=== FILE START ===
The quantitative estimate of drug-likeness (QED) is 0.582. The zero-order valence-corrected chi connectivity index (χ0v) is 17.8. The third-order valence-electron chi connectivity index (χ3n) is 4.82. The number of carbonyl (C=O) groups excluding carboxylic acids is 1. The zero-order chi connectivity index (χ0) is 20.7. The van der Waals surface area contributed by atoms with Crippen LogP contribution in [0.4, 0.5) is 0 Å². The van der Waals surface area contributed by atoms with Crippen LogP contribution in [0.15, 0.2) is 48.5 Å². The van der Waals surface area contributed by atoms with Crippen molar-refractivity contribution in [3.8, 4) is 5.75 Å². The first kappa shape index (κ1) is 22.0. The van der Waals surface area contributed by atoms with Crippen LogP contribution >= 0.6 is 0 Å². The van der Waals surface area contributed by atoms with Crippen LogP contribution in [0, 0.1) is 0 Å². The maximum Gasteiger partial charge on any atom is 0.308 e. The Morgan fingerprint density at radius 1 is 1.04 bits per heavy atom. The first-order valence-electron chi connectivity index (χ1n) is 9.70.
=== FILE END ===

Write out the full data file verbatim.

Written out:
The quantitative estimate of drug-likeness (QED) is 0.582. The zero-order valence-corrected chi connectivity index (χ0v) is 17.8. The third-order valence-electron chi connectivity index (χ3n) is 4.82. The number of carbonyl (C=O) groups excluding carboxylic acids is 1. The zero-order chi connectivity index (χ0) is 20.7. The van der Waals surface area contributed by atoms with Crippen LogP contribution in [0.4, 0.5) is 0 Å². The van der Waals surface area contributed by atoms with Crippen LogP contribution in [0.15, 0.2) is 48.5 Å². The van der Waals surface area contributed by atoms with Crippen molar-refractivity contribution in [3.8, 4) is 5.75 Å². The first kappa shape index (κ1) is 22.0. The van der Waals surface area contributed by atoms with Crippen LogP contribution >= 0.6 is 0 Å². The van der Waals surface area contributed by atoms with Crippen LogP contribution in [0, 0.1) is 0 Å². The maximum Gasteiger partial charge on any atom is 0.308 e. The Morgan fingerprint density at radius 1 is 1.04 bits per heavy atom. The first-order valence-electron chi connectivity index (χ1n) is 9.70.